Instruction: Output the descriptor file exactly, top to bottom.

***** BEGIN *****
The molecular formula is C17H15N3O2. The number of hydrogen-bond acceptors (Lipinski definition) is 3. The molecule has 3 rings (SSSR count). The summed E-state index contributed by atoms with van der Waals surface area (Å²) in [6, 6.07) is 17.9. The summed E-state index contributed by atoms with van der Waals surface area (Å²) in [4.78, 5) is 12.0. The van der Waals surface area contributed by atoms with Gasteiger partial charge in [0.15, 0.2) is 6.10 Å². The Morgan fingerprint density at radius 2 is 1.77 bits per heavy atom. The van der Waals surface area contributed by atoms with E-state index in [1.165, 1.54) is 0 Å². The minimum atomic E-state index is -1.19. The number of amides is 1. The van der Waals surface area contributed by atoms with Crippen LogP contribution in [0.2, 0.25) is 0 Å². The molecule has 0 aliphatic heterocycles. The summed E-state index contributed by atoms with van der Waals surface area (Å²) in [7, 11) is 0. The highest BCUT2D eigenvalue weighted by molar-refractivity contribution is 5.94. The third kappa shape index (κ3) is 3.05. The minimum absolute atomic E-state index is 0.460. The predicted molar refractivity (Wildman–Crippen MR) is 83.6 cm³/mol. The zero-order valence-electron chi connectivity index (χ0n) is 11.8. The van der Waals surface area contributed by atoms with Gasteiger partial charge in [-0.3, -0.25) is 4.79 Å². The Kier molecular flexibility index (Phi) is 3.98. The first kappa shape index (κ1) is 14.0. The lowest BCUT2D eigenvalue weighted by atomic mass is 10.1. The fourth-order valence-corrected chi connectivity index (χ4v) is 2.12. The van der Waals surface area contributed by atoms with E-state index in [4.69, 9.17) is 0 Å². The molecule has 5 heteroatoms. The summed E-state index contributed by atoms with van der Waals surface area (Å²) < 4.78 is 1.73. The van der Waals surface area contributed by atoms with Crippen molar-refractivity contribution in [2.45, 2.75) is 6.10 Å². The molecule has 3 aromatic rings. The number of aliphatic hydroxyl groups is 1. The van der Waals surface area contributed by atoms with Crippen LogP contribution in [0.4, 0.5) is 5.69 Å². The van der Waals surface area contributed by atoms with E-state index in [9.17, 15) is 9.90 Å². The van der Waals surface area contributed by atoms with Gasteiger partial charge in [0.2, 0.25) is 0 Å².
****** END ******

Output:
The molecular formula is C17H15N3O2. The number of hydrogen-bond acceptors (Lipinski definition) is 3. The molecule has 3 rings (SSSR count). The summed E-state index contributed by atoms with van der Waals surface area (Å²) in [6, 6.07) is 17.9. The summed E-state index contributed by atoms with van der Waals surface area (Å²) in [4.78, 5) is 12.0. The van der Waals surface area contributed by atoms with Gasteiger partial charge in [0.15, 0.2) is 6.10 Å². The Morgan fingerprint density at radius 2 is 1.77 bits per heavy atom. The van der Waals surface area contributed by atoms with E-state index in [1.165, 1.54) is 0 Å². The minimum atomic E-state index is -1.19. The number of amides is 1. The van der Waals surface area contributed by atoms with Crippen LogP contribution in [0.2, 0.25) is 0 Å². The molecule has 0 aliphatic heterocycles. The summed E-state index contributed by atoms with van der Waals surface area (Å²) in [7, 11) is 0. The highest BCUT2D eigenvalue weighted by molar-refractivity contribution is 5.94. The third kappa shape index (κ3) is 3.05. The minimum absolute atomic E-state index is 0.460. The predicted molar refractivity (Wildman–Crippen MR) is 83.6 cm³/mol. The zero-order valence-electron chi connectivity index (χ0n) is 11.8. The van der Waals surface area contributed by atoms with Gasteiger partial charge in [-0.3, -0.25) is 4.79 Å². The Kier molecular flexibility index (Phi) is 3.98. The first kappa shape index (κ1) is 14.0. The lowest BCUT2D eigenvalue weighted by atomic mass is 10.1. The fourth-order valence-corrected chi connectivity index (χ4v) is 2.12. The van der Waals surface area contributed by atoms with E-state index in [4.69, 9.17) is 0 Å². The molecule has 5 heteroatoms. The summed E-state index contributed by atoms with van der Waals surface area (Å²) < 4.78 is 1.73. The van der Waals surface area contributed by atoms with Crippen molar-refractivity contribution in [2.45, 2.75) is 6.10 Å². The molecule has 3 aromatic rings. The number of aliphatic hydroxyl groups is 1. The van der Waals surface area contributed by atoms with Crippen LogP contribution in [0.4, 0.5) is 5.69 Å². The van der Waals surface area contributed by atoms with E-state index in [9.17, 15) is 9.90 Å². The van der Waals surface area contributed by atoms with Gasteiger partial charge in [0.2, 0.25) is 0 Å².